Fiat is at it yet again. Just a few weeks ago, we complained about the fact that Fiat keeps on reusing the “500” name in the U.S., and once again we are apparently in for more 500s. Just like government documents spoiled the surprise that Fiat’s subsidiary company, Chrysler, was planning a revival of the Barracuda nameplate, government documents are now spoiling the fun for Fiat itself.
Documents leaked from the NHTSA and CARB are showing two models under the 500 umbrella that currently do not exist. One of those vehicles is the 500T, and “T” in this instance obviously means turbocharged. The other, and less newsworthy, is a 500 Abarth Convertible.
For those that know Fiats, you are likely wondering what’s going on, as there is already a turbocharged 500, it’s the 500 Abarth, which has a 160-horsepower Multi-Air 1.4-liter engine. What all of us experts – or so we like to call ourselves – agree upon is that this new 500T will likely feature a slightly detuned version of the Abarth’s 1.4-liter engine, ranging somewhere in the 130 to 140 horsepower range.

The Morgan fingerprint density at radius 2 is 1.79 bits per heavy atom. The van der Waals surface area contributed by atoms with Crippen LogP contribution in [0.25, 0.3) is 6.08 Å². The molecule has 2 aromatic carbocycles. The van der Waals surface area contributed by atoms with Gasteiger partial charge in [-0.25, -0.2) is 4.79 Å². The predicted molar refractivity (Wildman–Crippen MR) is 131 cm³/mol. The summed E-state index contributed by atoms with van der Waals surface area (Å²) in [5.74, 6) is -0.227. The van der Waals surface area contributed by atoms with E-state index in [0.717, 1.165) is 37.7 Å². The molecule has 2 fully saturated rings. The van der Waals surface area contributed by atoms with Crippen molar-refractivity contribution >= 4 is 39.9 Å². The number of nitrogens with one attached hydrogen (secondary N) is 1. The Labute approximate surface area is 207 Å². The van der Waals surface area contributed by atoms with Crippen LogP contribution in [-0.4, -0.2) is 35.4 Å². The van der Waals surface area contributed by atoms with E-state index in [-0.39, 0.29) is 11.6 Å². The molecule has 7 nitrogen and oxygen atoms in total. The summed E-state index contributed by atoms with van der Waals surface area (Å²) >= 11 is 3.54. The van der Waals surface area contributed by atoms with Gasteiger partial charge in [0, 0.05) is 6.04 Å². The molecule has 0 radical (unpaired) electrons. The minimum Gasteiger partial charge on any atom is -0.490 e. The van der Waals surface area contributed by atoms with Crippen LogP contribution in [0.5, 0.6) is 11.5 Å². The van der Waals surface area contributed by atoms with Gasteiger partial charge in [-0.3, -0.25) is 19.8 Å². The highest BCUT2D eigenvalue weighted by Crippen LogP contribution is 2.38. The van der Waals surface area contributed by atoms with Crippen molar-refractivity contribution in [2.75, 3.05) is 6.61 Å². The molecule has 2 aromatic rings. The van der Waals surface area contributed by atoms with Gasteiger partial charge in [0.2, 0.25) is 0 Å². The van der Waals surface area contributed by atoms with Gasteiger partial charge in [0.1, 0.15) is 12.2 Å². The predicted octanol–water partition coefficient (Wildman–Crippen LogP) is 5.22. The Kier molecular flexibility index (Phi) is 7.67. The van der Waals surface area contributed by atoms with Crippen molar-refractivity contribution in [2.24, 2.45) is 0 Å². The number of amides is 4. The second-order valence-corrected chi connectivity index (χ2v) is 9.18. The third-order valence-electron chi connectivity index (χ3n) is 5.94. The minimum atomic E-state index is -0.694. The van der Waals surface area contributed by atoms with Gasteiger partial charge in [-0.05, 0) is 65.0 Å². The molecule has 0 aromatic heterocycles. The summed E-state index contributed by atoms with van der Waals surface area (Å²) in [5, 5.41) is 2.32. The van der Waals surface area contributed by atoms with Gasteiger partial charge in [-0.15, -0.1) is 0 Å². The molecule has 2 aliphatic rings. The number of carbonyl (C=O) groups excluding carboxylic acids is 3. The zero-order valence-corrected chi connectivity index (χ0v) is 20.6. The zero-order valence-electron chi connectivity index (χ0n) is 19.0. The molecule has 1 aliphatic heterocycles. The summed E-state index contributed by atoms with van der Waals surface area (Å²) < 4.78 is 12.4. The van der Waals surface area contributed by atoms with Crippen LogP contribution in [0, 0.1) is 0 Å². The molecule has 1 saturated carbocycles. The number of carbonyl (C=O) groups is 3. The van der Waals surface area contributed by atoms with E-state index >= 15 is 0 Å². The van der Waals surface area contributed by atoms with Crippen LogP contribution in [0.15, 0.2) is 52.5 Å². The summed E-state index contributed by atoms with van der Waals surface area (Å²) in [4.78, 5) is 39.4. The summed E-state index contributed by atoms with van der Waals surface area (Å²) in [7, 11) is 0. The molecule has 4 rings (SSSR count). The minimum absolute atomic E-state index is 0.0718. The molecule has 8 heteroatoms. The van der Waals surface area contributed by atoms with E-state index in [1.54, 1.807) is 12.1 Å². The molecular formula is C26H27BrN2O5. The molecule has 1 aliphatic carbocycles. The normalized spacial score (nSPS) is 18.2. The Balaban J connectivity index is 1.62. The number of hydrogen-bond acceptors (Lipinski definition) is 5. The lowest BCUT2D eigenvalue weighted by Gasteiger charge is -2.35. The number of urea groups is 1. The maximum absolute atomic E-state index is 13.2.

What Fiat would be doing with this is trying to target buyers that want a higher performance 500, but don’t want to fork out the $22,000 that it costs to get into an Abarth. If the 500T hits 130 horsepower, that would be 29 horsepower greater than the standard engine and likely enough to satisfy the hunger for a little more performance.
Using reasonable estimations, we would assume that the Fiat 500T would have an MSRP in the $20,000 range, as to keep it less than the Abarth, but slightly more than the 500 Lounge (the top trim level before the Abarth). That would position it just under the base MINI Cooper ($20,200) and well below the MINI Cooper S ($23,800).
Given these two models pan out, and the 500X that Fiat teased us with earlier comes to be, this would put the 500 at a whopping seven models. It’s starting to get a little ridiculous, Fiat.